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Human error led accused killer to parole release

Posted: July 3, 2012 1:30 p.m.
Updated: July 3, 2012 1:30 p.m.
 

 

SANTA CRUZ, Calif. (AP) — California Corrections officials have acknowledged that a clerical error led to the early parole discharge of a longtime criminal who allegedly fatally stabbed a Santa Cruz woman in what authorities say was a random attack.

Santa Cruz County District Attorney Bob Lee said Monday Department of Corrections and Rehabilitation Secretary Matt Cate recently came to Santa Cruz to tell the authorities and the family Shannon Collins about the error, the Santa Cruz Sentinel reported.

"It's a crushing, unspeakable tragedy for Shannon's family and for our community," Lee said. "It's hard to imagine a typo costing someone their life."

The Los Angeles Times first reported that the error occurred when a corrections employee set a mandatory hearing date for April instead of November 2011.

Prosecutors say Charles Edwards III, 43, randomly stabbed and killed Collins, a popular shop owner, on May 7, as she was walking on a busy downtown street. Collins, 38 was headed to a hair appointment.

The two didn't know each other, authorities said.

Edwards is facing murder charges as well as special allegations related to use of a deadly weapon and prior felony convictions for the killing. He has pleaded not guilty and is due back in court next month.

Collins' husband, Ken Vinson, declined to comment about the error Monday.

"I am still deeply grieving the loss of Shannon, and that's all I'm really thinking about these days," Vinson said in an email to the Sentinel.

A San Francisco native, Edwards, has a lengthy criminal record dating back to age 13 that includes beating his own mother and threatening other family members.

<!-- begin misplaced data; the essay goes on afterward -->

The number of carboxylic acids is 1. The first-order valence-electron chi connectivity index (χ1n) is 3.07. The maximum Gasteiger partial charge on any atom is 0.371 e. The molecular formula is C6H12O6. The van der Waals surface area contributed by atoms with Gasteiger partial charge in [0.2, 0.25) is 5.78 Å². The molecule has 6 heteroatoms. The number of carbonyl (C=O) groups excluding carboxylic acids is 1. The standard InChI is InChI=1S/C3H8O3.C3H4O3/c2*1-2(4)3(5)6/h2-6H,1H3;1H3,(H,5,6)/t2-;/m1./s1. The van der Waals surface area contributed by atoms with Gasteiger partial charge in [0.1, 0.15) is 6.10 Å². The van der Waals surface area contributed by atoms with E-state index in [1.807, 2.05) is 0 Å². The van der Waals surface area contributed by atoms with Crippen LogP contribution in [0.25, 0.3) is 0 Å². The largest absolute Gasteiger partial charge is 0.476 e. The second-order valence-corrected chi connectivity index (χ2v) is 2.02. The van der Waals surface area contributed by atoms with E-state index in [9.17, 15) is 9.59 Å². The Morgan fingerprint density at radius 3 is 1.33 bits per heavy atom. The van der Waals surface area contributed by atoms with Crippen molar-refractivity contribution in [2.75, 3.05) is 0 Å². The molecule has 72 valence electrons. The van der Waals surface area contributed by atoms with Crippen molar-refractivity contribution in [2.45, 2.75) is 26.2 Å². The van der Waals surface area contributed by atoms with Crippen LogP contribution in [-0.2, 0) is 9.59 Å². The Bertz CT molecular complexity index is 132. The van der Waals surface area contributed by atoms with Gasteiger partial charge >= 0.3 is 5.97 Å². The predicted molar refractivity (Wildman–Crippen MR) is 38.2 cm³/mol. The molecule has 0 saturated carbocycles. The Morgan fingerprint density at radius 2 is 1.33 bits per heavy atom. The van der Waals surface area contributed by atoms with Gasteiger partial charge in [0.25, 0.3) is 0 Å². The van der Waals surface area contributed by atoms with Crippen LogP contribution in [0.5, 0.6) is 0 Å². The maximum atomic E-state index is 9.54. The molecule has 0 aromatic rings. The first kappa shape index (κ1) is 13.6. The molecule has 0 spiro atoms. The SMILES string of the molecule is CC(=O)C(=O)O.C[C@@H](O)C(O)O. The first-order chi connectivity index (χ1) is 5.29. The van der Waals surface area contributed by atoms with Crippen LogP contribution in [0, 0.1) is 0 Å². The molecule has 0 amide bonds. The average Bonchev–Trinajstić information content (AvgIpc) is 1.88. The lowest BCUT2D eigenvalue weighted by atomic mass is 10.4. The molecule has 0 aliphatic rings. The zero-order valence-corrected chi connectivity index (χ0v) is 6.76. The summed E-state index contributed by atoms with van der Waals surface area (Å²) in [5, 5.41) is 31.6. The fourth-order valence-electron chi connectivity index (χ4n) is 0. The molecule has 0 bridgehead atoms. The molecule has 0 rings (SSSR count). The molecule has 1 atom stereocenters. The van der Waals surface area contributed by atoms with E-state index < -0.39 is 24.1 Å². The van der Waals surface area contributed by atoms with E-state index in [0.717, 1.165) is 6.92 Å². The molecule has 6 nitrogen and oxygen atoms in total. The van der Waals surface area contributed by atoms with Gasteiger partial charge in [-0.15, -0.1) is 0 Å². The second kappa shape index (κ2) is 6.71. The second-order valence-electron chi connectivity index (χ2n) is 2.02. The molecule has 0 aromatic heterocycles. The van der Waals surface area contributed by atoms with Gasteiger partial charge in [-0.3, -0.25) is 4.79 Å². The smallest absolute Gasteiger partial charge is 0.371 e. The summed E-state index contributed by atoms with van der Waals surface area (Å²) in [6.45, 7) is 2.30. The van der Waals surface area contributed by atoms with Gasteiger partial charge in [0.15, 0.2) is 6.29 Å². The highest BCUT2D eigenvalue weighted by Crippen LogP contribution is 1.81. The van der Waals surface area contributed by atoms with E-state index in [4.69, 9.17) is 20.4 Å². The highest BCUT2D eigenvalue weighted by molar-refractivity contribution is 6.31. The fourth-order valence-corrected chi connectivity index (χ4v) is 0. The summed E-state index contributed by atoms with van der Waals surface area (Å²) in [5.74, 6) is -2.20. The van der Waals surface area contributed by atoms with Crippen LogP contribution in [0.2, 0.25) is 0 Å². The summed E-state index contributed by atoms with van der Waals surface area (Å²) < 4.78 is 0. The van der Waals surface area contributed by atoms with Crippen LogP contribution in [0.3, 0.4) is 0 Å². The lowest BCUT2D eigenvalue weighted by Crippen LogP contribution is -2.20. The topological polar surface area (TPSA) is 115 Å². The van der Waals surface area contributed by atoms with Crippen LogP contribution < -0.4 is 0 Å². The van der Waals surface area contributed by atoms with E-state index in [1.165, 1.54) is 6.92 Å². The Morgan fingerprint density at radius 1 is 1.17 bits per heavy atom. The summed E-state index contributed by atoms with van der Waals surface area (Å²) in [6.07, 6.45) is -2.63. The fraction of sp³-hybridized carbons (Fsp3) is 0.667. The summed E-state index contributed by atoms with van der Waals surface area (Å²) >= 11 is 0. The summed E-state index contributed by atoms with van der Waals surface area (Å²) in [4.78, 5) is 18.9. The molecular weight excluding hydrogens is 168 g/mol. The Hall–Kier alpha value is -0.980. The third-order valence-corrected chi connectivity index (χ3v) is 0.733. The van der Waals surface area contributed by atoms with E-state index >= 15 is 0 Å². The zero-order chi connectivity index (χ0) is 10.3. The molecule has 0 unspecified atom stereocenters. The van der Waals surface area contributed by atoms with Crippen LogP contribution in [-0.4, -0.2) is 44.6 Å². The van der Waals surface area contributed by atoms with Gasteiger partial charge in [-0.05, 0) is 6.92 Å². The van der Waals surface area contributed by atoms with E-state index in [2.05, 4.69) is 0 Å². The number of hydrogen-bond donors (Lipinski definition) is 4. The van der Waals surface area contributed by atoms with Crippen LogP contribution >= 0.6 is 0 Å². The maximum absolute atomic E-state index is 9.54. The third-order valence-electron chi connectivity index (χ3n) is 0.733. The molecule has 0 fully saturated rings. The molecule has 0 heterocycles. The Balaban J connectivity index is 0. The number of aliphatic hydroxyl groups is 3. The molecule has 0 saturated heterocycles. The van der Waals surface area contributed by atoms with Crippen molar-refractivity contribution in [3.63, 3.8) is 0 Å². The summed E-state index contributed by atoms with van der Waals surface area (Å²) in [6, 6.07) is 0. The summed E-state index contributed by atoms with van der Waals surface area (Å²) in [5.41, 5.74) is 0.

Prison officials had determined Edwards had schizophrenia, but he was discharged from state parole supervision in December, more than a year after being placed on parole in November 2010. He was given parole after serving an 8-year prison sentence in Los Angeles County for resisting an officer with threats or violence.

His required parole review date would have been in November 2011, but he was back on the streets in January, after the state failed to conduct the review.

Terri McDonald, undersecretary of the Department of Corrections, told the Times that by law, if the state misses a parolee's review period for any reason, they can't keep them on parole.

"We realized the error and we realized he had to be discharged," McDonald said, adding that the agency has a program built in to its computer system to alert officials to the proper time for a parolee's one year-review period.

Shortly after his release, Edwards appeared in Santa Cruz and spent a few nights at a homeless services center before the killing. Employees said he had been cooperative and docile and even expressed an interest in connecting with a Christian community.

Now, Edwards is back in jail in a special unit for those with mental health issues.

Copyright 2012 The Associated Press.

 

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